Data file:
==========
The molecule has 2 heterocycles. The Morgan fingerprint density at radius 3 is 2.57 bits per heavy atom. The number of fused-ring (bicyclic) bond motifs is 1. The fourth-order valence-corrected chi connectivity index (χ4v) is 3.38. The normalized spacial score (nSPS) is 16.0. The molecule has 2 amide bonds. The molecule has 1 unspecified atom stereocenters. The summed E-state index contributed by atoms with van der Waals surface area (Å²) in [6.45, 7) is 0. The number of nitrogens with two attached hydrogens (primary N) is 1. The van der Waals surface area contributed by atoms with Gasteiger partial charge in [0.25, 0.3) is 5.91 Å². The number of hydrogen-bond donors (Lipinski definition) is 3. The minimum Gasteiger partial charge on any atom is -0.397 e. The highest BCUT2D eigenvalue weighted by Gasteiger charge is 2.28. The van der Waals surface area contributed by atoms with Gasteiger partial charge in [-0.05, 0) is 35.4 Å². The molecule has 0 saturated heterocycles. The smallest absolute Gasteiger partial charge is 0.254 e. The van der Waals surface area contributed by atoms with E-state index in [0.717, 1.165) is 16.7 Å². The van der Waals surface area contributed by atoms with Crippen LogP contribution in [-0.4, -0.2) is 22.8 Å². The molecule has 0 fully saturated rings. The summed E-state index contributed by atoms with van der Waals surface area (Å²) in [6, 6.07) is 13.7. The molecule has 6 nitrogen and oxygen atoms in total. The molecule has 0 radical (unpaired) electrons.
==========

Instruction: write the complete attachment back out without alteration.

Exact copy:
The molecule has 2 heterocycles. The Morgan fingerprint density at radius 3 is 2.57 bits per heavy atom. The number of fused-ring (bicyclic) bond motifs is 1. The fourth-order valence-corrected chi connectivity index (χ4v) is 3.38. The normalized spacial score (nSPS) is 16.0. The molecule has 2 amide bonds. The molecule has 1 unspecified atom stereocenters. The summed E-state index contributed by atoms with van der Waals surface area (Å²) in [6.45, 7) is 0. The number of nitrogens with two attached hydrogens (primary N) is 1. The van der Waals surface area contributed by atoms with Gasteiger partial charge in [0.25, 0.3) is 5.91 Å². The number of hydrogen-bond donors (Lipinski definition) is 3. The minimum Gasteiger partial charge on any atom is -0.397 e. The highest BCUT2D eigenvalue weighted by Gasteiger charge is 2.28. The van der Waals surface area contributed by atoms with Gasteiger partial charge in [-0.05, 0) is 35.4 Å². The molecule has 0 saturated heterocycles. The smallest absolute Gasteiger partial charge is 0.254 e. The van der Waals surface area contributed by atoms with E-state index in [0.717, 1.165) is 16.7 Å². The van der Waals surface area contributed by atoms with Crippen LogP contribution in [-0.4, -0.2) is 22.8 Å². The molecule has 0 fully saturated rings. The summed E-state index contributed by atoms with van der Waals surface area (Å²) in [6, 6.07) is 13.7. The molecule has 6 nitrogen and oxygen atoms in total. The molecule has 0 radical (unpaired) electrons.